The international community has committed to carbon neutrality, and Pittsburgh has responded.
Long before the Paris Climate Accord
proposed net-zero greenhouse gas
emission, Pittsburgh had published two
Climate Action plans, started a greenhouse gas inventory and adopted a
citywide sustainability rubric. The city’s
vision was sustainability for all, and officials had clearly defined its goals – 80%
reduction in carbon emissions by 2050.
After joining more than 175 national
governments in the agreement, the
question remains: How can a city drastically change its environmental impact?
For Pittsburgh, the answer lies in the
boundary of the 2030 District.
The 2030 District
In deciding how to create a more
New construction and major renova-
sustainable city, the nonprofit Green
Building Alliance (GBA) founded the
Pittsburgh 2030 District. The model’s
based on the 2030 Challenge for
Planning, in which buildings voluntarily
commit to performance-based reduc-
tions in energy, water and transporta-
tion emissions. The challenge creates
separate goals for new construction and
existing buildings, with incremental goals
tion projects commit to carbon neutrality
by 2030, while existing buildings pursue
50% reductions in energy use (below
national baselines). Both new and existing buildings commit to 50% reductions
in water use and transportation emissions (below regional baselines).
The Pittsburgh 2030 District represents more than 500 buildings committed to rigorous reductions, leading all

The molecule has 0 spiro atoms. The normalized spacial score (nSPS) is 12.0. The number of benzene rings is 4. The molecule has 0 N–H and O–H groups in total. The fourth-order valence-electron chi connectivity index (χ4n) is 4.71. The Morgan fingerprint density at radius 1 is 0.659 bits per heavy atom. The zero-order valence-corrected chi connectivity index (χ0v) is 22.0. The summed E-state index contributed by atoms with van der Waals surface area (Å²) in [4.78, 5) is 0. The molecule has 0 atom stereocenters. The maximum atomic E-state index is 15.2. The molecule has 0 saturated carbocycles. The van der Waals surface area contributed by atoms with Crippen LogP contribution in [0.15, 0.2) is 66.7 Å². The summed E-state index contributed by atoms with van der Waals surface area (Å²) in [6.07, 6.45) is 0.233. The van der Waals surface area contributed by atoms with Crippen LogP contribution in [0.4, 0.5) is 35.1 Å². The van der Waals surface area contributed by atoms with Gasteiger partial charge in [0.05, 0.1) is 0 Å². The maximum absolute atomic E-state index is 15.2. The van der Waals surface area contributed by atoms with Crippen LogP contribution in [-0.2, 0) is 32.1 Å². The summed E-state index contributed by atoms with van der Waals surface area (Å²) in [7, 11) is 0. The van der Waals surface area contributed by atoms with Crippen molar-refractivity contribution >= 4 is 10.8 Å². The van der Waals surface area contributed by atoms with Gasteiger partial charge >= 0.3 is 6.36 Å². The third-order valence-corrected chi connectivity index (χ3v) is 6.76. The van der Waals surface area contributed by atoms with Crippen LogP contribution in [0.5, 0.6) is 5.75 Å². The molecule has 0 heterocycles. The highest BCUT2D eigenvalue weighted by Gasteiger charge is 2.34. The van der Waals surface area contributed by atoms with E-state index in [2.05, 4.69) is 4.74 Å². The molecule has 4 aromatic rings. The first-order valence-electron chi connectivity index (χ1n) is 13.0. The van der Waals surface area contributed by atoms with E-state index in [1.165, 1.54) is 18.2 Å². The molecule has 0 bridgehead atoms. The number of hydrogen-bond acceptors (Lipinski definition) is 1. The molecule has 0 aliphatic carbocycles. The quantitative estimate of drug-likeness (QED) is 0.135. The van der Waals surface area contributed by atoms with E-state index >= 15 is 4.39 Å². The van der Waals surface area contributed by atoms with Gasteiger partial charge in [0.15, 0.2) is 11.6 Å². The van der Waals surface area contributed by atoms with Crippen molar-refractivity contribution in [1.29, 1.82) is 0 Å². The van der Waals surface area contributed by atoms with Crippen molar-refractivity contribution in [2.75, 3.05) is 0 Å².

19 international 2030 Districts with 81.7
million square feet committed. For the
2017 performance year, committed properties reduced energy use by 12%, while
water consumption fell by 14.5%. Since
2012, the Pittsburgh 2030 District has
collectively saved $85.4 million in energy
and water costs, while avoiding 434,400
metric tons of CO2e.
For a city with an aging building
stock, the 2030 District encourages
every building to make improvements,
even if larger third-party certifications
aren’t financially feasible. The emphasis
on measured performance is particularly
important to the model’s effectiveness.
Property Partners are businesses or
buildings that signed the commitment
pledge to the 2030 Challenge Goals and
are within the 2030 District Boundary.
They’re able to advocate for efficiency
upgrades with verified data, while policy-makers can create frameworks based on
calculated environmental impacts. The
2030 District model also encourages participants to envision the impact of their
Property Partners build a robust
peer network that cultivates collaboration across diverse sectors of influence,
including private owners, government
officials, community organizations, utilities, institutions, designers and technology providers.
Though benchmarking legislation has
become a standard policy mechanism for
climate response, the Pittsburgh 2030
District represents a broader movement for change. Pittsburgh and more
than 22 other cities have mandated
that non-residential properties disclose
their annual utility consumption data,
increasing tenant transparency to incen-
Creating a More Sustainable City
WITH THE PITTSBURGH 2030 DISTRICT, BUILDINGS COMMIT TO REDUCTIONS IN WATER AND ENERGY USE AND
IN DECIDING HOW TO CREATE A MORE SUSTAINABLE CITY, the nonprofit Green
Building Alliance founded the Pittsburgh 2030 District.